Baseball board games like Strat-O-Matic, APBA and Pursue the Pennant were popular when I was growing up in the 70s. To play we used packs of baseball player cards and rolls of the dice. I used to play with my neighbor Eddie. We were both introverts, so this seemed like an ideal after school ritual. Over time, I created my own baseball sim game with dice, trying to emulate what I had learned.
The advent of the personal computer in the 80s (I was one of the first to buy one at an outrageous price!) opened up new possibilities for baseball simulation. During that time I taught myself how to code in BASIC language on a DOS system with no hard disk, just two "floppy drives" as we called them. There were a few catastrophes as I wrote code (like corrupt disks and forgetting to save my work), but I always came back for more. It seemed natural to take some of what I learned from cards and dice and move it into the universe of bits and bytes. Though it would take another 15 years, Nostalgia Sim Baseball is the outcome of my twin fascination with baseball and code-writing.
But what should one expect in a good PC baseball simulation? While I cannot answer that question objectively, I'd like to share four basic convictions.
First, a sim should aspire for accuracy. Accuracy is no simple matter. How should we measure it? Each MLB baseball season (and for most of baseball history each league of each season) is its own veritable universe of interrelated data. To accurately sim the 1962 MLB season with its many stat splits (left/right, home/road, bases empty/runners on etc.) is challenging enough. But imagine putting together teams of players collected from all eras of baseball history and playing them against one another in ballparks other than those they actually played in. This takes complex modeling based on real and imagined "norms" and "means." A good sim doesn't just throw raw batting and pitching stats at one another. It must (a) evaluate each player's stats against his own historical league norms, then (b) construct a fictional environment based on the parks and players gathered to play in your selected sim league. Only then can you build a set of reliable probabilities to simulate a plate appearance between Willie Mays and Clayton Kershaw in the Baker Bowl in 1915 with the bases loaded. In other words, a good baseball sim game handles multiple universes of interrelated data responsibly to achieve accurate simulation.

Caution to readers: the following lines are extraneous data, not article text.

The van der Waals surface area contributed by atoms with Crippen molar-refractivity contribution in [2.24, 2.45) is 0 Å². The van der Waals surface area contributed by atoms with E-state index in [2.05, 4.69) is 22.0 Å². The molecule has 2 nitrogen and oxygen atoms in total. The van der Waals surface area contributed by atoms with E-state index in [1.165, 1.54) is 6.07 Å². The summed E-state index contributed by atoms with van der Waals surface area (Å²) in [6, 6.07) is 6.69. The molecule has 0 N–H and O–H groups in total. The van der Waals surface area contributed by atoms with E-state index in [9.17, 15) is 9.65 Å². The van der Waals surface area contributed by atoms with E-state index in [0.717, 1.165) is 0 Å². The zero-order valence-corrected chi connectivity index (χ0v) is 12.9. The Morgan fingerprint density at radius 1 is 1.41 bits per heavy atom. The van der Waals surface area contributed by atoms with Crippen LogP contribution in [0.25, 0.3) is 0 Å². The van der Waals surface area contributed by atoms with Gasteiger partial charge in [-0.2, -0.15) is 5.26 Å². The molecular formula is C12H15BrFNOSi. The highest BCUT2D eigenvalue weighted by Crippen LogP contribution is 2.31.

Second, a baseball sim game should offer many ways to affect outcomes. This includes a generous set of player and manager controls, the freedom to build lineups, the ability to move in and out of ball parks, access to players (through waivers, trades, minor league rosters or equivalents, drafts, free agency, and so on), and fiscal management of some kind.
Third, a good pc baseball simulation cares about baseball history. Stats aren't everything. The sim should provide an opportunity to learn about the players of yesterday and the way they played the game. In a postmodern world, narrative is an important part of the baseball experience. Think for a moment about the way modern park designers promote the stories of their franchises. Places like "McCovey Cove" and "Ashburn Alley" call to mind the past and incorporate it seamlessly into the present. Nostalgia Sim Baseball tries to honor the storied history of the game. We have more to do on this, and it's a constant challenge, but helping members connect to baseball history is one of our core values.
Finally, a good baseball simulation creates a sim community. Scientific modeling and historical narratives alone cannot create the human connections we long for. Sharing our sim experiences (the good, bad, and ugly) with others introduces a needed human element to baseball simulation. A good sim creates conversation around the water cooler.